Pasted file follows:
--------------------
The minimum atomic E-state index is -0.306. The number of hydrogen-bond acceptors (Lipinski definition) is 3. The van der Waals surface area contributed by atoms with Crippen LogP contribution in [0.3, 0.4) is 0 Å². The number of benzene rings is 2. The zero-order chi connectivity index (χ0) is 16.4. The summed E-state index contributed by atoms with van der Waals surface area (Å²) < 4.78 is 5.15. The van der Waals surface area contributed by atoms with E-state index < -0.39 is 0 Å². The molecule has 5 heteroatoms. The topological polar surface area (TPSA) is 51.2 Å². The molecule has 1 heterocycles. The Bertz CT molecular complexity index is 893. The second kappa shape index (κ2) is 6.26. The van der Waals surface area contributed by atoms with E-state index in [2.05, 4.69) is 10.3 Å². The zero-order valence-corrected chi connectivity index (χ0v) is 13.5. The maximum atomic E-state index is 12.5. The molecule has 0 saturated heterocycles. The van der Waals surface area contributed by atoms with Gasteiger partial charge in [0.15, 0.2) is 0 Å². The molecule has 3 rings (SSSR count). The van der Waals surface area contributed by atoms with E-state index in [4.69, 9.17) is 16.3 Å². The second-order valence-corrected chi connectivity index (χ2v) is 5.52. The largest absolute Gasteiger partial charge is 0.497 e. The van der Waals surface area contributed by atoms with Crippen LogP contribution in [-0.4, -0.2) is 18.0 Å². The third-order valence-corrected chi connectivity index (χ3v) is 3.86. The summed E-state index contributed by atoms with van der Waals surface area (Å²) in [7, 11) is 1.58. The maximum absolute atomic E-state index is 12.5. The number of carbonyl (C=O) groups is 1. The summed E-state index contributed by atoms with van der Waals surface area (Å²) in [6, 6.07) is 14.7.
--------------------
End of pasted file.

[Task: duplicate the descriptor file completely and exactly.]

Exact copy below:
The minimum atomic E-state index is -0.306. The number of hydrogen-bond acceptors (Lipinski definition) is 3. The van der Waals surface area contributed by atoms with Crippen LogP contribution in [0.3, 0.4) is 0 Å². The number of benzene rings is 2. The zero-order chi connectivity index (χ0) is 16.4. The summed E-state index contributed by atoms with van der Waals surface area (Å²) < 4.78 is 5.15. The van der Waals surface area contributed by atoms with E-state index < -0.39 is 0 Å². The molecule has 5 heteroatoms. The topological polar surface area (TPSA) is 51.2 Å². The molecule has 1 heterocycles. The Bertz CT molecular complexity index is 893. The second kappa shape index (κ2) is 6.26. The van der Waals surface area contributed by atoms with E-state index in [2.05, 4.69) is 10.3 Å². The zero-order valence-corrected chi connectivity index (χ0v) is 13.5. The maximum atomic E-state index is 12.5. The molecule has 0 saturated heterocycles. The van der Waals surface area contributed by atoms with Gasteiger partial charge in [0.15, 0.2) is 0 Å². The molecule has 3 rings (SSSR count). The van der Waals surface area contributed by atoms with E-state index in [4.69, 9.17) is 16.3 Å². The second-order valence-corrected chi connectivity index (χ2v) is 5.52. The largest absolute Gasteiger partial charge is 0.497 e. The van der Waals surface area contributed by atoms with Crippen LogP contribution in [-0.4, -0.2) is 18.0 Å². The third-order valence-corrected chi connectivity index (χ3v) is 3.86. The summed E-state index contributed by atoms with van der Waals surface area (Å²) in [7, 11) is 1.58. The maximum absolute atomic E-state index is 12.5. The number of carbonyl (C=O) groups is 1. The summed E-state index contributed by atoms with van der Waals surface area (Å²) in [6, 6.07) is 14.7.